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How much pumping power needed?

  1. Jun 23, 2011 #1
    I have a heat pump water heater that cycles the refrigerant in reverse, thus using the cooling portion of the evaporater to chill the water rather than to heat it (basically, a 50-gal storage homemade chiller).

    The problem is, I need to circulate the water throughout the tank, or else all of the chilled water will sit near the bottom.

    There's an opening/valve near the bottom of the tank (normally used for space heating I believe, not sure) and the tank inlet isn't being used - so there's my recirc path. But the path will contain some bends and twists since the valve is at the bottom pointed one way and the inlet is on the top pointed another way. Also, the pipe will probably need to reroute a little to accomidate the place where I'll screw in the pump to the outside of the tank.

    So that's my question - I'm going to use a pump to recirc the water. But how powerful of a pump do I need? I know it has to overcome the head in the pipe - but how exactly do you figure that out?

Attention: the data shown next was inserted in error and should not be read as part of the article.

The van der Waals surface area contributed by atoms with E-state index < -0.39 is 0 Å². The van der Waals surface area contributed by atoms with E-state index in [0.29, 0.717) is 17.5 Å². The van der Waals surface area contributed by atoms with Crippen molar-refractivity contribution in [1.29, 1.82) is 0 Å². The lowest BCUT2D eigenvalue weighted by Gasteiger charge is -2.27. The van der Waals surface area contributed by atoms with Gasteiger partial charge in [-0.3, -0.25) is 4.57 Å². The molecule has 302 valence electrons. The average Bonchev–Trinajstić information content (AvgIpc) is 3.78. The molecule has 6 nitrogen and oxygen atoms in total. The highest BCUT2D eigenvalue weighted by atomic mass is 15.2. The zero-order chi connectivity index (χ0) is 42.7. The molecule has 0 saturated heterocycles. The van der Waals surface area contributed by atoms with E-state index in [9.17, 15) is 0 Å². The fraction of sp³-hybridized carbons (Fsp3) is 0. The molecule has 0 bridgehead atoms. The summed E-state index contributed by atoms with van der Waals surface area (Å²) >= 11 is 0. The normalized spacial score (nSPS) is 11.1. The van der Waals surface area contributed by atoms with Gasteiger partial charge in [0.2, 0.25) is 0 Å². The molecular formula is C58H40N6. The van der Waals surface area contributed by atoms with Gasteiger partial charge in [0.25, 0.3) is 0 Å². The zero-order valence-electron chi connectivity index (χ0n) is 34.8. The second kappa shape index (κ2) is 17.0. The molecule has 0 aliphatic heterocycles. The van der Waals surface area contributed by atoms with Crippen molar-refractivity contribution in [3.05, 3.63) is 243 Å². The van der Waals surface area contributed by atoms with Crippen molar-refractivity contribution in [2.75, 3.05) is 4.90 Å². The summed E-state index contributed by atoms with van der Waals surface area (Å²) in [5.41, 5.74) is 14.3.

I'll be using copper pipe with a given diameter and I'll be able to measure the length/height of the set up... I know bends and vertical lifts contribute to loss, but how, exactly? I don't want to get a pump that won't do the duty, but I don't want overkill either.

    Thanks, guys and gals.
     
  2. jcsd
  3. Jun 23, 2011 #2

    Mech_Engineer

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    I wouldn't think you'd need much at all, maybe a little aquarium pump or something. Calculating the head is as easy as P=(rho)*(g)*(h), so that gives you your minimum theoretical head needed not taking into account piping losses.
     
  4. Jun 23, 2011 #3
    Yeah, I know the pump will be a very small one... I'm actually more worried about getting a pump that's way too big, (cost issues, etc). so if I can calc pressure loss from (rho*g*h), how do piping losses factor in? Looking at the tank, I'm probably going to need about four 90 degree elbows in there. Just as well, does the copper pipe friction supply any kind of reasonable loss?

    I know these elbows and such may not provide losses significant enough in my specific case, but I'm to the point now where I'm just downright curious and would like to know how to account for these other losses.

    Thanks for your help
     
  5. Jun 24, 2011 #4

    russ_watters

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    Staff: Mentor

    The loss depends on the velocity through the pipe, so if you have a big enough pipe, you won't need to worry about it. You can look up a pipe friction calculator online to size the pipe.
     
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